A super fast and precise kick, that’s all Minet had to do to destabilize Ben the senegal parrot. Here he is on the ground, prisoner of his clipped wing feathers. He is at the mercy of this cat who has been waiting patiently for months for this moment of pure pleasure.
Louise is in the shower, so he will have plenty of time to have fun and maybe revel in this terrified little chicken. Suddenly the phone rings. By a curious coincidence, Louise decides to hastily end her shower and answer.
Arriving in the living room, she discovers the scene of the crime… She catches Ben quickly, Twink runs away at a brisk pace and the phone stops ringing. Ben looks correct, but can we really be sure?
Cat Fighting With Parrot
There are hundreds of stories of pet bird predation by the cat or dog of the house. They all have one thing in common: the bad bacteria in the mouths and claws are terribly dangerous for the bird.
Even if no injuries are visible from the outside, veterinary intervention is absolutely necessary. Sometimes the sharp twink claws only pierced the parrot’s skin, leaving only a tiny hole invisible to the naked eye. Despite everything, the damage is done. Bacteria have just been deposited in the poor bird.
These bacteria, if not treated in time, will only take 24 to 48 hours to multiply and eventually cause a fatal infection.
Any bird that has had questionable contact with a dog or cat should be treated quickly with antibiotics, and not just any. It is risky to want to treat your parrot yourself with a leftover Baytril prescribed some time ago for another problem.
In some cases, Baytril on its own will not be effective against all of the microorganisms that may be involved in cat and dog bites.
Studies in humans have shown that several bacteria can be transmitted during a bite. They all have pretty names:
… but are certainly not nice!
Of these microorganisms, three bacteria are more frequently isolated from infected bite wounds: Staphylococcus aureus, Pasteurella multocida and anaerobic cocciae. It is the Pasteurella multocida bacterium that seems to be more to be feared! In the presence of a virulent strain, sepsis (a generalized infection spreading through the blood ) occurs and death occurs rapidly. Less virulent strains have time to colonize the lungs, liver, kidneys, spleen and heart.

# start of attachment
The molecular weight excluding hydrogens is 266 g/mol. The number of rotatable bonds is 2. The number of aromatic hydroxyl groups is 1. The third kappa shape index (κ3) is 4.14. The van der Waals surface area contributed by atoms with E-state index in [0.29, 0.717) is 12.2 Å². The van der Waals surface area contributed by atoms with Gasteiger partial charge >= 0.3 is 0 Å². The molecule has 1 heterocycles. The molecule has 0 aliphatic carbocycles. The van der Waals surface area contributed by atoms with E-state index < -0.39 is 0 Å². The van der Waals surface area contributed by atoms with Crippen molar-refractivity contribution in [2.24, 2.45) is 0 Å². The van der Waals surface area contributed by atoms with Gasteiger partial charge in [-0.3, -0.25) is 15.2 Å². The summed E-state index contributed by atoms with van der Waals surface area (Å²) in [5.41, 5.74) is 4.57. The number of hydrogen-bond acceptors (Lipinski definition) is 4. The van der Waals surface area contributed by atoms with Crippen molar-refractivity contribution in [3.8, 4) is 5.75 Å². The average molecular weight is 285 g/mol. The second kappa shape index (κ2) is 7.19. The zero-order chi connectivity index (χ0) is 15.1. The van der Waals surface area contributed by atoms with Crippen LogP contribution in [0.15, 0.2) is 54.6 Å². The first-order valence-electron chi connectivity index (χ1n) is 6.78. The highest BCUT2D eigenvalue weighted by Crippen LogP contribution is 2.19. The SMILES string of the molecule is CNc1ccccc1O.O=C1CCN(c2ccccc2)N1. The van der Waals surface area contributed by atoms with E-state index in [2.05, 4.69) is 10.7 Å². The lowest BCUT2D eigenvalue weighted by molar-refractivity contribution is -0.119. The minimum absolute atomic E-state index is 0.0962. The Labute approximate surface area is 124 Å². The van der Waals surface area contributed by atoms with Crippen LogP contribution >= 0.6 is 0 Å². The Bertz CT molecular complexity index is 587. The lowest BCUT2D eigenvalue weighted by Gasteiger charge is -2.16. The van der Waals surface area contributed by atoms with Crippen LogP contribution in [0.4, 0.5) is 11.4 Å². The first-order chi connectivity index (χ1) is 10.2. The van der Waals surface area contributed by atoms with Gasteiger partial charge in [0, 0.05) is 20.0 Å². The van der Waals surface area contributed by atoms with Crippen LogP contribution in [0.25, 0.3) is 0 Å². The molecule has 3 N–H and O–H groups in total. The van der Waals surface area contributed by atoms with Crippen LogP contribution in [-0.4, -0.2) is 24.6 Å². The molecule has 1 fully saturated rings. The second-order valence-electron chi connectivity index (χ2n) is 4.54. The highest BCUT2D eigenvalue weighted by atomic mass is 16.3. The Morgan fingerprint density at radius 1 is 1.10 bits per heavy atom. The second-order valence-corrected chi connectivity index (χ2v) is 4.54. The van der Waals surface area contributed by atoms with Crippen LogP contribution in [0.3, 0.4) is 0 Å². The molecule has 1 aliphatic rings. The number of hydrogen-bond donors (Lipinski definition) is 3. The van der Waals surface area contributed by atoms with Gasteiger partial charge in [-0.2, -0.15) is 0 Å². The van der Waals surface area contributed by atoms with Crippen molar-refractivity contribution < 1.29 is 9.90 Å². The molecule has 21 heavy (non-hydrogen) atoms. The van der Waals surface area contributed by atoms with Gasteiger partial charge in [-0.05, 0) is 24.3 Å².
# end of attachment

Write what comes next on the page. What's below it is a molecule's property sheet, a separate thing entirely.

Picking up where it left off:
The toxins produced by the bacteria damage the blood vessels, causing bleeding that permanently damages these organs. There is evidence that the infection rate is much higher with a cat bite ( up to 80% of cases ) compared to dog bites ( up to 18% of cases ). Although most strains of Pasteurella multocida are sensitive to Baytril, this medicine alone cannot control all of the microorganisms normally identified in the mouths of dogs and cats.
It is for this reason that the administration of a single antibiotic to treat this type of infection still sometimes results in the death of the bird. A few drug combinations are well known to control the majority of pathogens involved in bites: Baytril ( Enrofloxacin ) + Antirobe ( Clindamycin ), Penicillin G + Cefadrops ( Cephalexin ), Antirobe (Clindamycin) + Trimetroprim sulfa.
Prompt care of any bird that has been exposed to a dog or cat by your veterinarian is therefore vital. Some of these antibiotics are only given by injections.
It should also be remembered that a parrot can ingest bad bacteria while grooming itself if its feathers have come in contact with the saliva of a dog or a cat. Close contact ( even without attack ) between these predators and a bird is sufficient to decide, in certain situations, to initiate antibiotic therapy.
In case of injury, clean the wound well with chlorinexidine ( Hibitane ) and go quickly to your veterinarian. The attacked bird may also suffer from fractures, air sac rupture, secondary internal bleeding, and damage to internal organs. The victim is often in great pain, even if nothing appears. She often has difficulty breathing and is already dehydrated and hypothermic when presented to the vet.
Administration of antibiotics alone is therefore not sufficient. The treatment protocol for these birds includes fluids, pain control medication, heat ( incubator) and oxygen if necessary. Sometimes it is also necessary to suture a wound or repair a fracture.